My preferred method when they do the lunging thing is to pull straight up on the leash and leave em only touching the ground with their back feet. As soon as the dog sits or downs I let all the pressure off. Helps make lunging not fun and avoids building drive by accident by tugging directly against the dog in the opposite direction.
Before you got to the re-activity point I find it is best to ask for a behavior. Look, is usually the one I use. As soon as they look I reward with food or toy that has had its value built up in the eyes of the dog to the level it is essentially a tool. If I leave the house with the young dog I ALWAYS have one of the two ready. It becomes a habit for the dog eventually. It can even get to the point that when the dog is surprised by a trigger way in under the threshold they can be in the middle of the bark lunge behavior and when you ask for the behavior they look back at you and when you mark and throw that toy out they completely cease to give a crap that the trigger is even there.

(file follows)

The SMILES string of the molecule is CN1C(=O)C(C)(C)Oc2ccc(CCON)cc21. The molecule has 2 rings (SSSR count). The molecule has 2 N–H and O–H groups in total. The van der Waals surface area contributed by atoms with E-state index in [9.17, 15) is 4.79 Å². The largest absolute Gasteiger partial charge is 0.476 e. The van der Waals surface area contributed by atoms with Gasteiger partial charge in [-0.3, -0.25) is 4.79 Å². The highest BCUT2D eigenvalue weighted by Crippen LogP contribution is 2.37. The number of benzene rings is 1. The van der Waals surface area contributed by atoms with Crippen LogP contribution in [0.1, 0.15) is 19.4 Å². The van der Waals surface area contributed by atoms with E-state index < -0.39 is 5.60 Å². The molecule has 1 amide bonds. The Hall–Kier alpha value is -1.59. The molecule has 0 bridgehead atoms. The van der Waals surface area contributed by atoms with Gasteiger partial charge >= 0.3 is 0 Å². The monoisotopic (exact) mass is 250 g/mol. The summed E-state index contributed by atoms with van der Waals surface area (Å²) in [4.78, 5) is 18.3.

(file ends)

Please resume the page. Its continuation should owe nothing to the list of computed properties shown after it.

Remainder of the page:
Sri If you have a dog that is just frustrated it can't meet and on top of that was used to having that frustration built up from opposition reflex against a leash you might consider finding some dogs you know your dog won't fight and is fairly familiar with. You want them leashed and under control. When your pup does the bark lunge stuff you just hold him in place and keep holding him there until he calms down and either sits or goes into a down. Soon as that happens you mark it and reward the dog by allowing the meeting. If that happens enough times with enough different dogs you can put it in the dogs head you will only allow a meeting if he doesn't act like a complete idiot. Then you can go to a variable reward schedule for that and the dog starts to gamble, or the dog will just be more receptive to taking commands and following other methods.
The prong stuff for that kind of thing can work, but the problem I find with it is the dog can learn to associate the presence of strange people and dogs with physical corrections you can end up stacking stress onto the dog on top of whatever fear or frustration was already there.